"Introduction to RAMACGPR borehole radar"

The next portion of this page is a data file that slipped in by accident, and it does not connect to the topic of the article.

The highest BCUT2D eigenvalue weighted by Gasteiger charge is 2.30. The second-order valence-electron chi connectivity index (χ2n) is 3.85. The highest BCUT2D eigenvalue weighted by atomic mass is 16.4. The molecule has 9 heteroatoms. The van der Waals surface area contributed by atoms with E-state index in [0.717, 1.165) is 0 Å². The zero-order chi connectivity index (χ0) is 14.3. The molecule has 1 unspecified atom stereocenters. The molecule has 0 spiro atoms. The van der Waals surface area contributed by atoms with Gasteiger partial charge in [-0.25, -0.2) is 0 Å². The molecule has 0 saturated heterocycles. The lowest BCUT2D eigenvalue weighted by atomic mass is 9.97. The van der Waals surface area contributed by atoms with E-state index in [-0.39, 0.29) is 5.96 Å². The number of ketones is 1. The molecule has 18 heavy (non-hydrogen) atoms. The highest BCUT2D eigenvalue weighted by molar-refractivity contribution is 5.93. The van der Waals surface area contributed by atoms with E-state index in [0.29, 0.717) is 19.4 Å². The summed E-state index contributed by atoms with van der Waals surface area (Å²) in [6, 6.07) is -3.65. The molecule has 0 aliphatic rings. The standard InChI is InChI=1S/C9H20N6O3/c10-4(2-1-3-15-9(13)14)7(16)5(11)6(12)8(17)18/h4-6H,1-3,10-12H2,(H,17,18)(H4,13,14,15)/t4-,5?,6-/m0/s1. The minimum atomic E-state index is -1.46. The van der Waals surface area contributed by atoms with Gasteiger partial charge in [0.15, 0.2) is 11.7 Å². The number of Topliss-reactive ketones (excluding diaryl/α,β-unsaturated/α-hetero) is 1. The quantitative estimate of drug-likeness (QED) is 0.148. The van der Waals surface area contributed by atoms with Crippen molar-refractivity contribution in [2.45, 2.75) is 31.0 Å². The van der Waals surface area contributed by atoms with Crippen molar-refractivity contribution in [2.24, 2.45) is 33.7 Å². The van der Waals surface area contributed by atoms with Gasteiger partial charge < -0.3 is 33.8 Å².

Introduction to RAMAC/GPR borehole radar MALÅ GeoScience 2000-03-31 INTRODUCTION Borehole radar is based on the same principles as ground penetrating radar systems for surface use, which means that it consists of a radar transmitter and receiver built into separate probes. The probes are connected via an optical cable to a control unit used for time signal generation and data acquisition. The data storage and display unit is normally a Lap Top computer, which is either a stand-alone component or is built into the circuitry of the control unit. Borehole radar instruments can be used in different modes: reflection, crosshole, surface-to-borehole and directional mode. Today’s available systems use centre frequencies from 20 to 250 MHz. Radar waves are affected by soil and rock conductivity. If the conductivity of the surrounding media is more than a certain figure reflection radar surveys are impossible. In high conductivity media the radar equation is not satisfied and no reflections will appear. In crosshole- and surface-to-borehole radar mode measurements can be carried out in much higher conductivity areas because no reflections are needed. Important information concerning the local geologic conditions are evaluated from the amplitude of the first arrival and the arrival time of the transmitted wave only, not a reflected component. Common borehole radar applications include: • Geological investigations • Engineering investigations • Environmental investigations • Hydropower dams investigations • Fracture detection • Cavity detection • Karstified area investigation • Salt layers investigations DIPOLE REFLECTION SURVEYS In reflection mode the radar transmitter and receiver probes are lowered in the same borehole with a fixed distance between them. See figure 1. In this mode an optical cable for triggering of the probes and data acquisition is necessary to avoid parasitic antenna effects of the cable. The most commonly used antennas are dipole antennas, which radiate and receive reflected signals from a 360-degree space (omnidiretionally). Borehole radar interpretation is similar to that of surface GPR data with the exception of the space interpretation. In surface GPR surveys all the reflections orginate from one half space while the borehole data re- ceive reflections from a 360- degree radius. It is impossible to determine the azimuth to the reflector using data from only one borehole if dipole Figure 1 antennas are used. What can be determined is the distance to the reflector and in the case where the reflec- tor is a plane, the angle between the plane and the borehole. As an example, let ‘s imagine a fracture plane crossing a borehole and a point reflector next to the same borehole (figure 1, left). When the probes are above the fracture reflections from the upper part of the plane are imaged, in this case from the left side of the borehole. When the probes are below the plane, reflections from the bottom of the plane are imaged, in this case the right side of the borehole. The two sides of the plane are represented in the synthetic radargram in figure 1. They are seen as two legs corresponding to each side of the plane. When interpreting borehole radar data, it is important to remember that the radar image is a 360-degree representation in one plane. A point reflector shows up as a hyperbola, in the same way as a point reflector appears in surface GPR data.Interpreting di- pole radar data from a single borehole, the interpreter can not give the direc- tion to the point reflector only the distance to source can be interpreted. In order to estimate the direction to the reflection, data from more than one borehole need to be interpreted. Figure 2: Dipole reflection measurement in granite. The antenna centre frequency used was 100 MHz. In granite, normally several tens of meters of range are achieved using this antenna frequency. CROSSHOLE SURVEYS Crosshole measurements are conducted with borehole radar systems devel- oped using separate probes for the transmitter and the receiver. In crosshole mode the transmitter and the receiver are lowered into different boreholes. In order to minimize gemetrical noise and other problems, the two boreholes must be in the same 2-dimensional plane. The investigated section is, of course, the media between the boreholes. In comparison to dipole reflection measurements, crosshole surveys are more Figure 3: Principle of tomographic survey (left)and results after completed tomographic inversion. time consuming because of the number of recordings needed. While the transmitter is fixed at one position in one borehole the receiver scans the complete length of the other borehole. Then, the transmitter is moved one step and the receiver scans the complete adjacent borehole again. This proce- dure is repeated until the transmitter has covered the whole length of the first borehole, figure 3. The crosshole survey mode is also referred to as the tomography mode. Tomography inversion can be made using two types of recorded data, the amplitude of the first arrival and/or the ratio between the time it takes for the first wave to arrive in the other borehole and the calculated arrival time in homogeneous media. Travel time tomography is an excellent surveying and processing method to determine areas between the boreholes containing high water content (e.g. water filled fractures and cavities). This because the travel time is heavily affected by the high dielectric constant of water. Figure 4: Velocity tomography is also called “slowness tomo- graphy”. This example is from a hydropower dam investigation. The dark area in the image corresponds to slow velocities and indicate a leakage in the dam. SURFACE TO BOREHOLE SURVEYS Standard GPR systems can be used for surface to borehole surveys. The standard surface GPR transmitter is positioned at different distances from the borehole on the ground and the borehole receiver probe is lowered into the borehole. See figure 6 below. It is possible to compile images, both ampli- tude and velocity tomographic images of the media between the borehole probe positions and the surface transmitter positions. However, surface to borehole measurements are more commonly used for velocity surveys. Planes can be created in different directions e.g. N, S, E and W. Figure 5: Surface to borehole set-up DIFFERENCE TOMOGRAPHY SURVEYS Tomography can also be used to perform difference measurements. Data acquisition is made twice, once with existing subsurface conditions and a second time after introduction of a tracer. Difference tomograms are typically made after injection of a saline tracer in a fracture zone resulting in a marked difference in the amplitude data before and after the injection (figure 6a-d). Figure 6a: Fracture system between Figure 6b: Initial tomography scan. boreholes. Amplitude map generated. Figure 6c: Tracer injected in to Figure 6d: Second tomography fracture system. scan. Amplitude map obtained, subtracted from first scan. Figure 7 shows a difference tomogram study performed in a granite.Amplitude inversion is normally used for difference tomography. Difference tomography shows the difference between two measurements. Note that the resulting image gives more information regarding the dip of the fracture zone, permaeability and if the fracture is transporting water or not. Figure 7a: Amplitude map generated from the first tomography scan. Figure 7b: After the saline tracer been implemented and the second amplitude map been sub- tracted from the first. The final, resulting difference tomogram is generated.